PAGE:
Anyone who has been in an adult relationship has, at one point or another, dealt with issues of fidelity. Whether polyamorous or monogamous, the boundaries of relationships are difficult and necessary to navigate.
After all, the basic construction of what constitutes “cheating” can vary vastly (and can happen in poly relationships, too!). Most people who have engaged in sexual and/or romantic relationships are familiar with the burn of dishonesty and distrust. From Maury’s paternity tests to Cosmopolitan articles to television shows dedicated to publicly catching and shaming cheaters, there is an entire media empire dedicated to the commotion around romantic duplicity. The one question that arises in the furor: Why does this happen?
Sex workers see a lot of folks who are trying to find some sort of satisfaction outside of their relationship, and it can get pretty goddamned tiring to deal with the constant barrage of sketchy gentlemen. At the dungeon, I have heard my coworkers’ expressions of frustration and disillusionment with relationships (with men in particular, since that seems to be most of our client base) all too many times. It is hard not to lose faith when a disproportionate number of our clients come to us without the knowledge of their significant others. The phone calls come in filled with hesitations, hushed voices, and hangups due to an unexpected entrance from their wives.
While there is much dark humor surrounding the subject, conversations with my fellow women in this industry often come down to: Why us? Why not address this within your relationship? How can anyone be trusted when we see so much falsehood? These men develop relationships with us, albeit with a transactional quality (although the argument that all relationships being transactional could easily be made). They often provide gifts, remember birthdays and holidays, and go out of their way to make things “special” in a way that is reminiscent of a courtship. Scratch that–it’s not merely reminiscent; the actions are exactly the same. Contending with the urge to believe that this mendacity is an inevitable component of all relationships becomes nearly impossible.
When I first joined the dungeon ranks, I had to evaluate my ethics. While I am staunchly non-religious, my commitment to sisterhood (seriously, let’s consider the unification of women the only belief I can completely subscribe to) caused me to hesitate. Generally, I don’t see myself (or other sex workers) as arbiters of other folks’ relationship obligations, but it can get a little hairy. Even so, as morally ambiguous as this may be, ultimately our clients’ significant others are not our problem. It can be hard to keep that in mind, though, especially when it forces us to reevaluate our own relationships and romantic history.
As someone who has personally experienced being romantically defrauded, I struggle with setting aside my empathy for the plight of the beguiled. I know that when I found out I had been cheated on, it took a long time to recover. Everything rational about my perspective was swept aside with the intense response that arose in me. My head spun with rage: Everything they have said is a lie. Everything that is here is untrue. I thought we were in love and clearly, we aren’t. We cannot be, since folks who are in love don’t do this. I thought they were my best friend. What the fuck were they thinking? How could they ruin such a good thing? Hearing stories about the infidelity of others can take me right back to that place, evoking all of those same emotions on behalf of the afflicted parties.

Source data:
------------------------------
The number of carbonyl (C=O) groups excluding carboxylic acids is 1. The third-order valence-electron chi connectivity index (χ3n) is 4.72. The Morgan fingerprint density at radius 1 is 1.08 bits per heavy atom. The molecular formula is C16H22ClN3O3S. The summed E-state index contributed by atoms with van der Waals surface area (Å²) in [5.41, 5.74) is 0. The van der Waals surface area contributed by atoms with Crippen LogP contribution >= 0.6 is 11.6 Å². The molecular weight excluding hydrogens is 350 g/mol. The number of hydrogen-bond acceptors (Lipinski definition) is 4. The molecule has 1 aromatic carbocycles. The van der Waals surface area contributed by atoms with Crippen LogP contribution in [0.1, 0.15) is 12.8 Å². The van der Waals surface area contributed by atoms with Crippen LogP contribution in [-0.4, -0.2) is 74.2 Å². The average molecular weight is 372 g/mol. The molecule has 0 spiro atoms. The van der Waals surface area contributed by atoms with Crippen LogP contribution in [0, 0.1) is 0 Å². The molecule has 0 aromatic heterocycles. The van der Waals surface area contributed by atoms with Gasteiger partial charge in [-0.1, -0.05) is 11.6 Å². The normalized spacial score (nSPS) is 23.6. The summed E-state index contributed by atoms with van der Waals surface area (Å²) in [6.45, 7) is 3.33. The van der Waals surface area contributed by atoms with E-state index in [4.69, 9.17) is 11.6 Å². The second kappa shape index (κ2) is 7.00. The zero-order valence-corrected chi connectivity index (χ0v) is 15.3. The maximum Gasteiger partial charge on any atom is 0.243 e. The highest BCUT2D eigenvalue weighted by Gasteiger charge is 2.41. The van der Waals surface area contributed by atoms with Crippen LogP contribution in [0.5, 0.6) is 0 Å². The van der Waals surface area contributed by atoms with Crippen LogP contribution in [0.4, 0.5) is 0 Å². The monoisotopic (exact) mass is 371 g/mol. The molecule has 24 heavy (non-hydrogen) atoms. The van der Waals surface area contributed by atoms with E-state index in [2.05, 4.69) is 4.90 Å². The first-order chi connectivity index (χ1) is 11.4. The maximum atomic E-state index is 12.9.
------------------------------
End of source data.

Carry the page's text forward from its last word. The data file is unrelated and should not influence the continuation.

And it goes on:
Right now, I have a regular who has been “happily” married for almost twenty years. He and his wife have been sweethearts since they were teenagers, and they share several children. The way he tells it, their life together is the stuff of romantic fairytales. They met when they were young, and he says that he immediately knew. After hearing such a romantic story, in which he speaks so highly of her and is clearly still in love with her, it is hard not to empathize with her hypothetical feelings. How could he ruin such a good thing? In our past sessions, I have probed (ever so politely, I assure you) for more answers, seeking the perspective of the kind of man willing to risk his cozy life and love for a couple of hours a month doing activities that it seems he could easily coax his wife into performing. Unfortunately, as easy as it may be, the motives for this unscrupulousness are not as easily generalized as we would like them to be.
It seems like blaming oneself is a typical response to this situation; it is normal for the hurt to become internalized, and for those hurt to wonder what flaws justified their lover’s deception. What made that person they brought into our relationship so worth risking all of the things that I thought we both valued? I know that is what I did. However, there was another reason that made me think that perhaps this was some sort of karmic payback, that made me so deserving of having my first real, hit-by-a-freight-train love hurt me. My own history should have given me insight about the circumstances of my own personal pain, but alas, that is not exactly how it went down. Perhaps I am not so different from the scads of questionable men who grace the dungeon doorways. My secret, the one that (in my mind) made me especially deserving of this cruelty: In my prior relationship, I had been the betrayer.
Curious about where this goes next? Check back next Monday for Part II of Musings of a Mistress: Treacherous Tricksters, where Tizz shares more of her own experiences and delves a little deeper into the psyche of her perfidious clients.
Tizzy Wall is the Playpen Report’s petite spitfire sex-worker, here to talk about queerdom, sex work, and other kinktastic wonders. Take a peek into her big, lovely brain on both Tumblr and Twitter. Have specific questions, topic requests, or the sincerest of flattery to offer? Email her !